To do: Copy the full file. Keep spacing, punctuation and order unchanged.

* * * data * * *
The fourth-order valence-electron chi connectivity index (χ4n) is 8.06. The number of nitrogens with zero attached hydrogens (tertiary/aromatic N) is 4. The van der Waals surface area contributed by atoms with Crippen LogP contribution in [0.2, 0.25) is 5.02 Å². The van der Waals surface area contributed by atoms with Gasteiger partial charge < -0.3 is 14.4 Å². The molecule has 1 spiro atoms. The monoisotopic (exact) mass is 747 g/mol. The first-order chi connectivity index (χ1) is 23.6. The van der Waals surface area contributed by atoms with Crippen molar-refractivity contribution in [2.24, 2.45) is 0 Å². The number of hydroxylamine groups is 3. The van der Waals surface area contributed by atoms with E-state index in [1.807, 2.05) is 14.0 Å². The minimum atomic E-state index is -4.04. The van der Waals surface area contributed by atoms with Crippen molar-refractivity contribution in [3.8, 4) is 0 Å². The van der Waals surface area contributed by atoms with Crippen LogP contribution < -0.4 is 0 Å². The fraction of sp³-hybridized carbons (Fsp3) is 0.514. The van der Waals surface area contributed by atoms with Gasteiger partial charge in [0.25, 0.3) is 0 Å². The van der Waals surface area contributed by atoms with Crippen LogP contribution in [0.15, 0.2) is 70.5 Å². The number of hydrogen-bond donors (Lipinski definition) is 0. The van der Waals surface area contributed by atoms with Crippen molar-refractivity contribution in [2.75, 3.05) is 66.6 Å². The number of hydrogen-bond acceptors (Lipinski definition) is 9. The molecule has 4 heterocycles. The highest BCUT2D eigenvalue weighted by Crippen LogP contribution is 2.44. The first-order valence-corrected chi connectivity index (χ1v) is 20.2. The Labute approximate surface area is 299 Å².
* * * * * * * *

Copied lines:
The fourth-order valence-electron chi connectivity index (χ4n) is 8.06. The number of nitrogens with zero attached hydrogens (tertiary/aromatic N) is 4. The van der Waals surface area contributed by atoms with Crippen LogP contribution in [0.2, 0.25) is 5.02 Å². The van der Waals surface area contributed by atoms with Gasteiger partial charge < -0.3 is 14.4 Å². The molecule has 1 spiro atoms. The monoisotopic (exact) mass is 747 g/mol. The first-order chi connectivity index (χ1) is 23.6. The van der Waals surface area contributed by atoms with Crippen molar-refractivity contribution in [2.24, 2.45) is 0 Å². The number of hydroxylamine groups is 3. The van der Waals surface area contributed by atoms with E-state index in [1.807, 2.05) is 14.0 Å². The minimum atomic E-state index is -4.04. The van der Waals surface area contributed by atoms with Crippen molar-refractivity contribution in [3.8, 4) is 0 Å². The van der Waals surface area contributed by atoms with Crippen LogP contribution < -0.4 is 0 Å². The fraction of sp³-hybridized carbons (Fsp3) is 0.514. The van der Waals surface area contributed by atoms with Gasteiger partial charge in [0.25, 0.3) is 0 Å². The van der Waals surface area contributed by atoms with Crippen LogP contribution in [0.15, 0.2) is 70.5 Å². The number of hydrogen-bond donors (Lipinski definition) is 0. The van der Waals surface area contributed by atoms with Crippen molar-refractivity contribution in [2.75, 3.05) is 66.6 Å². The number of hydrogen-bond acceptors (Lipinski definition) is 9. The molecule has 4 heterocycles. The highest BCUT2D eigenvalue weighted by Crippen LogP contribution is 2.44. The first-order valence-corrected chi connectivity index (χ1v) is 20.2. The Labute approximate surface area is 299 Å².